The Depth Perception task measured how quickly and accurately participants were able to detect differences in depth at a distance. Four black rings were presented on the 58.4 cm monitor and participants were asked to swipe the iPod in the direction of the ring that appeared to have depth. This task required participants to wear liquid crystal glasses (NVIDIA 3D Vision, Santa Clara, CA) that simulated depth in one of the rings. Depth perception was tested with participants standing in three different positions: facing the front of the screen, facing to the left and looking over their right shoulder, and facing to the right while looking over their left shoulder. Participants were also asked to respond as quickly as possible because this task measured response speed.
The Near-Far Quickness task measured the number of near and far targets that were correctly reported in 30 seconds. Participants were asked to align the top of the handheld iPod with the bottom edge of the 58.4 cm monitor. A black ring with a gap was presented on either the iPod touch screen or the Nike Sensory Station screen, and alternated between each screen. The ring only moved to the next screen after the participant swiped in the correct direction of the gap. Participants were asked to swipe as quickly as possible. The scores for this task comprised the number of correct responses made under the time limit of 30 seconds.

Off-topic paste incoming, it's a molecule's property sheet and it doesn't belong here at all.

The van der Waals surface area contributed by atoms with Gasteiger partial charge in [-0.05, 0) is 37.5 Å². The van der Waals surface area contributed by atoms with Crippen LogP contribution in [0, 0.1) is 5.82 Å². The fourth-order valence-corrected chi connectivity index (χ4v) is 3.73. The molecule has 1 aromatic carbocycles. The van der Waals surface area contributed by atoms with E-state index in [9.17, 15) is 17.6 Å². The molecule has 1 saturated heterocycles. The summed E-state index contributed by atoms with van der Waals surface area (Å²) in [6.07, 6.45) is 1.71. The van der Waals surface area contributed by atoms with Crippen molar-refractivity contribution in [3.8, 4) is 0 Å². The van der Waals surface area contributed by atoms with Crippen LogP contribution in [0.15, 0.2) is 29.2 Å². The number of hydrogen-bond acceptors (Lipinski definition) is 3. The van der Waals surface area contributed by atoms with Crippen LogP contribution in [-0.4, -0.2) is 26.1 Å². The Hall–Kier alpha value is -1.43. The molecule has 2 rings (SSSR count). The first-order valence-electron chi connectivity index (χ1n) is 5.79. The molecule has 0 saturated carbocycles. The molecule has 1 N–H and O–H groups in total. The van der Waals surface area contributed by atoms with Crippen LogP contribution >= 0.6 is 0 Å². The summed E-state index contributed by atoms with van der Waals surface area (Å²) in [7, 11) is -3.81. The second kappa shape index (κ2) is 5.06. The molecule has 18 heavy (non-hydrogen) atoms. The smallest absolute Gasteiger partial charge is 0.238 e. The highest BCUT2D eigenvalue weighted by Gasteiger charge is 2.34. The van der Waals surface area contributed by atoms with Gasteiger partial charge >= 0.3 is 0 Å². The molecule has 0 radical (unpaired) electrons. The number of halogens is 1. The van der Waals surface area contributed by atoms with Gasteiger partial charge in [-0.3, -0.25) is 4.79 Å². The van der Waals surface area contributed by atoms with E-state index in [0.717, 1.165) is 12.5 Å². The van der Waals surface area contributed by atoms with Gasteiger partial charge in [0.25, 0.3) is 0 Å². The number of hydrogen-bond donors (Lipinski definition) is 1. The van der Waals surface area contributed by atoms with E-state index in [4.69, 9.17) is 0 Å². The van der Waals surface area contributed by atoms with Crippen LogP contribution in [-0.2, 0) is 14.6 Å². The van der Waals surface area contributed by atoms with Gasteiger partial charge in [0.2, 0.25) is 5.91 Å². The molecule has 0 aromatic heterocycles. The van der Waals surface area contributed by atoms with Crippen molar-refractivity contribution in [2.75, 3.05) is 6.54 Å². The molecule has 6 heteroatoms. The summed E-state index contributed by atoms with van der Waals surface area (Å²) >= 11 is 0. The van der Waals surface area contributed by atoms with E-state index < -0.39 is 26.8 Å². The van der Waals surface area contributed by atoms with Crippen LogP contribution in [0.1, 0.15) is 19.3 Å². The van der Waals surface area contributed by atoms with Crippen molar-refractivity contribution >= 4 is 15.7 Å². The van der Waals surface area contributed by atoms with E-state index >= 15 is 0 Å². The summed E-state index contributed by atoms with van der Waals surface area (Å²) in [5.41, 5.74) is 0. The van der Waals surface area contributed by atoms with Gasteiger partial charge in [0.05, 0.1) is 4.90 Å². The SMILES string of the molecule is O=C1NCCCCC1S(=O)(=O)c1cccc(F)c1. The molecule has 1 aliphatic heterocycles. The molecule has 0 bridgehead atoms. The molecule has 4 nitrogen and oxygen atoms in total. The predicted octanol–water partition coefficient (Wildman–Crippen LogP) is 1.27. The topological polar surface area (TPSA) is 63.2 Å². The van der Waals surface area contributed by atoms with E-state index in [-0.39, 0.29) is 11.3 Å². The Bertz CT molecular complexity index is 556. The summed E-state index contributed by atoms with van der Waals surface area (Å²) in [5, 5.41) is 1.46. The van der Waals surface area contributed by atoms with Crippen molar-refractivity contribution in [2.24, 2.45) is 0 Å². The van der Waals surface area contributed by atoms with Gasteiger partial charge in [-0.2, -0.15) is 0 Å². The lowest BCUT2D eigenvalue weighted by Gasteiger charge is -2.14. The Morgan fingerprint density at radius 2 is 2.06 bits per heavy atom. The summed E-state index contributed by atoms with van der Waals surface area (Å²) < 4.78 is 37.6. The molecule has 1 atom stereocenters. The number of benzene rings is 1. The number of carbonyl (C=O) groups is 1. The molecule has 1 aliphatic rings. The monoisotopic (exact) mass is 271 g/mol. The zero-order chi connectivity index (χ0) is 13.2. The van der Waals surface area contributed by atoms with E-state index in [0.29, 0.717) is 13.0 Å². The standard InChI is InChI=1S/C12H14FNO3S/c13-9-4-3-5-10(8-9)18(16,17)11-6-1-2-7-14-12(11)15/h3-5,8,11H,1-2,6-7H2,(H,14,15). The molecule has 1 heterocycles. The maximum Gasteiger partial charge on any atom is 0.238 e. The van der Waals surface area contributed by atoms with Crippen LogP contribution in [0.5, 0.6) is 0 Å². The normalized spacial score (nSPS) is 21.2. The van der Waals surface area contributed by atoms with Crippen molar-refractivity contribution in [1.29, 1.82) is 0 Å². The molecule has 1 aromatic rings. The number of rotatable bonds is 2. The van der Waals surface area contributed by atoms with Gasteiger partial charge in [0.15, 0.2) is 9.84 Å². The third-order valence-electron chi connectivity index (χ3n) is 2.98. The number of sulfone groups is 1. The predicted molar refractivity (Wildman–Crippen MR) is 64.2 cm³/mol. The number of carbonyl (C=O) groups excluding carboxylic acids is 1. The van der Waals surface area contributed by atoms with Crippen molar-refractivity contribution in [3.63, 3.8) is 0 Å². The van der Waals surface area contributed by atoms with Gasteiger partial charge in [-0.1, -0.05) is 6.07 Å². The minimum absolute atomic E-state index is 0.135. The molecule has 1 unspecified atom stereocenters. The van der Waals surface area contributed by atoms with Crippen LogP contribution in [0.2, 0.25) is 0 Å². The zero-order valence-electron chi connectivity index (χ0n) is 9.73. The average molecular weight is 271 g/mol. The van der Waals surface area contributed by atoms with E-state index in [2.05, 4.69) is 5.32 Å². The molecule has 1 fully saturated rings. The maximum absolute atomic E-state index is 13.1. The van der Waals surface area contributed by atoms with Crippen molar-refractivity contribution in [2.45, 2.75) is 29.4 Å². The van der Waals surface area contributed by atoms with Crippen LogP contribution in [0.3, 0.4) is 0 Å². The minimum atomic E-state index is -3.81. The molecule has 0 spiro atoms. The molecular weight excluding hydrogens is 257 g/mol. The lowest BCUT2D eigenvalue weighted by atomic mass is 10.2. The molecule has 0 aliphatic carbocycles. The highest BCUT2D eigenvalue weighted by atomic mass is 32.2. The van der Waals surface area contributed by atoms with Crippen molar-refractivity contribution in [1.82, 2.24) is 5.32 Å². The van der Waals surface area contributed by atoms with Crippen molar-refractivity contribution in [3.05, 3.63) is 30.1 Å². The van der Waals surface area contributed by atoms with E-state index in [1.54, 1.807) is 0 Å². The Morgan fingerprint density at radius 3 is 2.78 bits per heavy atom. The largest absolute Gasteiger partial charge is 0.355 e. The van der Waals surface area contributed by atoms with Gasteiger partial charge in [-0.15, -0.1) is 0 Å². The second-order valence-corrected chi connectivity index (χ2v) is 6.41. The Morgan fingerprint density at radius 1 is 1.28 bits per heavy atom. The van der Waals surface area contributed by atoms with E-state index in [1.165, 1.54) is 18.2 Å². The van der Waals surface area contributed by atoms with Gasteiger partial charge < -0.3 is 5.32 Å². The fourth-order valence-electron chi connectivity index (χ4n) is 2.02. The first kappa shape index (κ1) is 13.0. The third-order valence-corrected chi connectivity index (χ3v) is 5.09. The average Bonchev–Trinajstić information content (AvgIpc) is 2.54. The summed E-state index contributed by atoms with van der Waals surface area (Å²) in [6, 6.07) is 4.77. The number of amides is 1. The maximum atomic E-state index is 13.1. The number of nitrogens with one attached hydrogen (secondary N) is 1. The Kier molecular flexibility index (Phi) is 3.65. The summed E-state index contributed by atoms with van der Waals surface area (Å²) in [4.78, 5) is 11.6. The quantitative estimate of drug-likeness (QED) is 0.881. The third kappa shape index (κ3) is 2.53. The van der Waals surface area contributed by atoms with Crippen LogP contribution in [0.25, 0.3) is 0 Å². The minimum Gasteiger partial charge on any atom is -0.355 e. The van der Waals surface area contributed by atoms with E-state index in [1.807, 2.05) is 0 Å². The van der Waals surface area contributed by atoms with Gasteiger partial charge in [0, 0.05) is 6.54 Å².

The Target Capture task measured the speed at which participants could shift attention and recognize peripheral targets. A black ring was presented at one of the four corners of the 106.7 cm screen. The ring's presentation duration began at 250 ms and changed according to the correct (shorter) or incorrect (longer) responses the participant made. Participants were asked to swipe in the direction of the gap in the ring on the iPod touch screen. The final thresholds for Target Capture were the minimum amount of time the ring was presented in milliseconds such that the participant correctly identified the gap in the ring. Shorter amounts of time indicated better Target Capture scores.
The Perception Span task measured the capacity of spatial working memory. For this task, participants stood at arm's length and a grid of circles was presented on the 106.7 cm touch sensitive screen. In each trial, a certain number of circles were filled with green dots before disappearing. Participants were asked to recreate the pattern of green dots by touching the corresponding circles that had previously flashed green. There were a total of 11 levels possible, with increased grid sizes and more target dots in each successive level. The spatial pattern of the dots at each level was pseudo-randomized to ensure novel target patterns with equal spatial distributions. The task ended when participants could no longer achieve a passing score on two successive trials for a level. The final scores were computed as the total number of correctly identified dots minus the number of missed or incorrectly identified dots across all of the trials.
The Eye-Hand Coordination task measured the speed at which participants could make visually guided hand responses to rapidly changing targets. A grid of 48 equally spaced circles was presented on the 106.7 cm screen. When a green dot appeared in one of the circles, participants were asked to touch the dot as quickly as possible. When the dot was touched, it disappeared and reappeared at another location, and continued changing locations until a sequence of 96 dots was completed successfully. The Eye-Hand Coordination score was the total time it took to touch all 96 dots in the task.